Samson – A Man of Great Strength and Weakness


by John C. Westervelt


     An angel of the Lord appeared to Samson’s mother and said to her, “Behold now, you are barren and have borne no children, but you shall conceive and give birth to a son.  No razor shall come upon his head, for the boy shall be a Nazirite to God from the womb; and he shall begin to deliver Israel from the hands of the Philistines.”

     In due time, she gave birth to a son and named him Samson.  The child grew up near Zorah, fifteen miles west of Jerusalem.  The Lord blessed the child with extraordinary strength.  When of age, Samson walked four miles southwest to Timnah, a town occupied by Philistines.  He came home and said to his father and mother, “I saw a woman in Timnah, one of the daughters of the Philistines, and I want you to get her for my wife.”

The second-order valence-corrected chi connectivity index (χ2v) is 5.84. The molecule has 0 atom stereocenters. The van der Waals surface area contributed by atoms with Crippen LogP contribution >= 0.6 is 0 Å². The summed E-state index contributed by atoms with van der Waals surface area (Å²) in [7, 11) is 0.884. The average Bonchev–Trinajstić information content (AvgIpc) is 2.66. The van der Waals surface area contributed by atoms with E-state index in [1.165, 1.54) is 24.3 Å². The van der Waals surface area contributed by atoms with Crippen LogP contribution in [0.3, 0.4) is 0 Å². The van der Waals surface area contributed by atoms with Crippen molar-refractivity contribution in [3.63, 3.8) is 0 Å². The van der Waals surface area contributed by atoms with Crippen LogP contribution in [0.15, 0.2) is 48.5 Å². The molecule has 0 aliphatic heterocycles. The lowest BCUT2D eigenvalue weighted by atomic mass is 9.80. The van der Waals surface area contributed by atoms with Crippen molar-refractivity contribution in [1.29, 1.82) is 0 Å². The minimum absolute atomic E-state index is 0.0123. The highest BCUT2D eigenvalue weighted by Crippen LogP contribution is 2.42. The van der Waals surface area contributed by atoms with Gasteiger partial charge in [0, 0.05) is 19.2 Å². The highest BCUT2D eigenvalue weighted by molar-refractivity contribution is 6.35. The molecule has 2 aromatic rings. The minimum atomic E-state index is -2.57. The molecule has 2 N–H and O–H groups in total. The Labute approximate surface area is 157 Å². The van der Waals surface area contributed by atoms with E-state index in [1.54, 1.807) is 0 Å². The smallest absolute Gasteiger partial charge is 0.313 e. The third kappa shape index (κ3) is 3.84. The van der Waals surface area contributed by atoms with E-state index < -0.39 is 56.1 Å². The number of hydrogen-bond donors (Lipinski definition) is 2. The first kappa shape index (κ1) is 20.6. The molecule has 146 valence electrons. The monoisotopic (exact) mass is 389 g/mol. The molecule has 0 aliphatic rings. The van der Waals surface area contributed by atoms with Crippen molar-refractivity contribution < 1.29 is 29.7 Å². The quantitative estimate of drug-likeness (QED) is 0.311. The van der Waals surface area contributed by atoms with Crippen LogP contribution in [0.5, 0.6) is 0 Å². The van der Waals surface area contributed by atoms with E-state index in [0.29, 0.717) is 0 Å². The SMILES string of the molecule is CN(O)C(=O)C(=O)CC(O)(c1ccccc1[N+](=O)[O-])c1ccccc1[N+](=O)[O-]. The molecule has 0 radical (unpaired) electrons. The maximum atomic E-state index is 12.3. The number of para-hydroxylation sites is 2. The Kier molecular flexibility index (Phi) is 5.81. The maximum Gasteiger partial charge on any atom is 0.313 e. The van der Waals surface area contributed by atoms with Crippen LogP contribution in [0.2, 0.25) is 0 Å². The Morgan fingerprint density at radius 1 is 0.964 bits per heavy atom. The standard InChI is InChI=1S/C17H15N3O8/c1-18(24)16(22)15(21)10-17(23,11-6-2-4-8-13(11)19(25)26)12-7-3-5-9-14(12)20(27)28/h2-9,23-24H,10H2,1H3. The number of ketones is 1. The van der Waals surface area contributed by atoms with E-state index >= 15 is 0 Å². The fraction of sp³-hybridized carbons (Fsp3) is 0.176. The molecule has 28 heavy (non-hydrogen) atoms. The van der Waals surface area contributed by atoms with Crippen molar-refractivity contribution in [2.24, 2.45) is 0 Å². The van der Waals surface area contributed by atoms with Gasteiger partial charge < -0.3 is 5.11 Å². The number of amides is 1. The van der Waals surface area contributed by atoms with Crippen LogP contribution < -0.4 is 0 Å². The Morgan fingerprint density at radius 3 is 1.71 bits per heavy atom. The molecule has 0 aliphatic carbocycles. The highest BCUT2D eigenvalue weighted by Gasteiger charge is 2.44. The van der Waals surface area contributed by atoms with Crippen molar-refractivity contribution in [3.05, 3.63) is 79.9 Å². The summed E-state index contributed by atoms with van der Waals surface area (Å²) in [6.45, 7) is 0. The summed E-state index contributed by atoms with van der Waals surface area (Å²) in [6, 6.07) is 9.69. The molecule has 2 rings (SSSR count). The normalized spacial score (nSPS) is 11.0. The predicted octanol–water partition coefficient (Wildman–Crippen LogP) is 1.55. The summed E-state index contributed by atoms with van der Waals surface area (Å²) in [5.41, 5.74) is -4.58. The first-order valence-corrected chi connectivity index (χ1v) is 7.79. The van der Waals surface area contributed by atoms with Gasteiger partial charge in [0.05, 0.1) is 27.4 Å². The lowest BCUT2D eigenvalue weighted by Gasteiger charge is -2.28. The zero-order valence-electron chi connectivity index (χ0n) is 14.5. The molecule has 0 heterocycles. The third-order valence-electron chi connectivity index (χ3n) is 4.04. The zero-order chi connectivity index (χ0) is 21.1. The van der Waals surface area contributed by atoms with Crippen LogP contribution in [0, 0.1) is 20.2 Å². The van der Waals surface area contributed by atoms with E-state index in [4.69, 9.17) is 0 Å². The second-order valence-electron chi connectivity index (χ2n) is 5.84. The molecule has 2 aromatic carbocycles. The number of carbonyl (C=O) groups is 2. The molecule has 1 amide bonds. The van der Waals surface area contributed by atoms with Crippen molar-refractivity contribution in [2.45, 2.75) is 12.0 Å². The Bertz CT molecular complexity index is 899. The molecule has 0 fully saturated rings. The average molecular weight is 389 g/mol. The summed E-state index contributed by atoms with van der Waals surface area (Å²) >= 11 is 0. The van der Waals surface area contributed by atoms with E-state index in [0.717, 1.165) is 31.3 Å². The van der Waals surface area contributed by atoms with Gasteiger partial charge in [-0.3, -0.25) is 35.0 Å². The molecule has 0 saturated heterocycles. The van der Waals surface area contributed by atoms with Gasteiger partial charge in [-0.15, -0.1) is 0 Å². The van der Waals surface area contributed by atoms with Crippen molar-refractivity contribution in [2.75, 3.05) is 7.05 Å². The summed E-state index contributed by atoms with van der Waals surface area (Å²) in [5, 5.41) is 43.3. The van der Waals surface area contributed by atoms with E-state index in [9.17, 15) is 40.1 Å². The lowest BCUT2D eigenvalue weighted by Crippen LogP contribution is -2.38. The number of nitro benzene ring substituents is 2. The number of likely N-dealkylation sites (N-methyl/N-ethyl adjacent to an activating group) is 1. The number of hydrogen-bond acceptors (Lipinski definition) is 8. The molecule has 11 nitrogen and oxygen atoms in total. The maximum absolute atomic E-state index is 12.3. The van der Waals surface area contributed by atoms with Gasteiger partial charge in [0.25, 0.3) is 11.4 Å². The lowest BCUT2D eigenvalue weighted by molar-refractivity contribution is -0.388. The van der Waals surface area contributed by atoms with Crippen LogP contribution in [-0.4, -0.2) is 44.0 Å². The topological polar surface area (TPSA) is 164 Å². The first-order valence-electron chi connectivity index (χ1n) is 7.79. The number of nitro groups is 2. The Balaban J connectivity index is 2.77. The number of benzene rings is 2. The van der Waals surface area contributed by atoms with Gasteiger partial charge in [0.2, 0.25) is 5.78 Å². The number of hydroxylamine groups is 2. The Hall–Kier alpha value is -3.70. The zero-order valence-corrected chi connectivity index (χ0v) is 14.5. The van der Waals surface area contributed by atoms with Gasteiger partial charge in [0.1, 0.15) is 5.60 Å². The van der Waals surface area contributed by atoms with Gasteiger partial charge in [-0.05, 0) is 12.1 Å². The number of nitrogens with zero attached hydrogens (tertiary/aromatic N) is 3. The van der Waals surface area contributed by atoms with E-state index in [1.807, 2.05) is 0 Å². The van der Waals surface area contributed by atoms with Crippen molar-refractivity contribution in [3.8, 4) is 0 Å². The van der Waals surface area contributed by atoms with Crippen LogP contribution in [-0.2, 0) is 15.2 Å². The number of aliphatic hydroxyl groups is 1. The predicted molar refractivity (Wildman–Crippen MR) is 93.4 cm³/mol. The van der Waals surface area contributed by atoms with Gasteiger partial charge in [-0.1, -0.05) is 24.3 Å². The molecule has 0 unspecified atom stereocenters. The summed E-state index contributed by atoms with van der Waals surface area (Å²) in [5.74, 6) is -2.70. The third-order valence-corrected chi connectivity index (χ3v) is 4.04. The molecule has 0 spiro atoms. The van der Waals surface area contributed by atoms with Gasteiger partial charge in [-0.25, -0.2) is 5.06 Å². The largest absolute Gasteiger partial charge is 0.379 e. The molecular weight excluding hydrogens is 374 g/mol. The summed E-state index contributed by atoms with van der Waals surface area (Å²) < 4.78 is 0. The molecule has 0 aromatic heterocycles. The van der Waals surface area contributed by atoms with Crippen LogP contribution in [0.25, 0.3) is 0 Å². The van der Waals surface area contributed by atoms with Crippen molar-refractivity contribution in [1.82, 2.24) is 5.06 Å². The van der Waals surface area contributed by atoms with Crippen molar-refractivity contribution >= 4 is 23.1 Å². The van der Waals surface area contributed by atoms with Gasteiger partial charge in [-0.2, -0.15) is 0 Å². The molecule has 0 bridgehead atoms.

Samson’s father and mother pleaded with him to find a Hebrew wife, but Samson insisted that the Philistine girl was the one he wanted to marry.  The parents did not know that this was the Lord’s doing, for God was seeking to confront the Philistines who had been harshly ruling over Israel for forty years.

     Samson went down to Timnah with his father and mother.  On the outskirts of the town, Samson left his parents and walked into a vineyard.  A young lion came roaring toward him.  The spirit of the Lord filled this young Nazirite with such strength that he tore the lion as one would tear a young goat.  Walking on into town, Samson talked to the woman he had chosen, and he liked her.  Then he returned home with his parents.